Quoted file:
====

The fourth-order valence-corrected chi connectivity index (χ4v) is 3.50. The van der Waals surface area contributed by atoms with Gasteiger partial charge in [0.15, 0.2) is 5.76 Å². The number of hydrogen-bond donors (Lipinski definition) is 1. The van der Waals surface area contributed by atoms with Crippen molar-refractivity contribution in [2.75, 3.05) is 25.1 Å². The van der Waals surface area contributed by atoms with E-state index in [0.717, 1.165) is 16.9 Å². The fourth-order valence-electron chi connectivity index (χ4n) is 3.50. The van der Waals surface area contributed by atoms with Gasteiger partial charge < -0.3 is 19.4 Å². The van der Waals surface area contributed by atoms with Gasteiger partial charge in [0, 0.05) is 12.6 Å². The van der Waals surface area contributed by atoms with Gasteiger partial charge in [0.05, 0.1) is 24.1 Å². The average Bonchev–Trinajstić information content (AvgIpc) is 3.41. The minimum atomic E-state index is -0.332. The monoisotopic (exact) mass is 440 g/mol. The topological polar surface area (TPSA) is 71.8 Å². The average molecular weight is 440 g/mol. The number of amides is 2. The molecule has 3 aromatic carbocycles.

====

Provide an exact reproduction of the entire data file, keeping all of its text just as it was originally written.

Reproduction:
The fourth-order valence-corrected chi connectivity index (χ4v) is 3.50. The van der Waals surface area contributed by atoms with Gasteiger partial charge in [0.15, 0.2) is 5.76 Å². The number of hydrogen-bond donors (Lipinski definition) is 1. The van der Waals surface area contributed by atoms with Crippen molar-refractivity contribution in [2.75, 3.05) is 25.1 Å². The van der Waals surface area contributed by atoms with E-state index in [0.717, 1.165) is 16.9 Å². The fourth-order valence-electron chi connectivity index (χ4n) is 3.50. The van der Waals surface area contributed by atoms with Gasteiger partial charge < -0.3 is 19.4 Å². The van der Waals surface area contributed by atoms with Gasteiger partial charge in [0, 0.05) is 12.6 Å². The van der Waals surface area contributed by atoms with Gasteiger partial charge in [0.05, 0.1) is 24.1 Å². The average Bonchev–Trinajstić information content (AvgIpc) is 3.41. The minimum atomic E-state index is -0.332. The monoisotopic (exact) mass is 440 g/mol. The topological polar surface area (TPSA) is 71.8 Å². The average molecular weight is 440 g/mol. The number of amides is 2. The molecule has 3 aromatic carbocycles.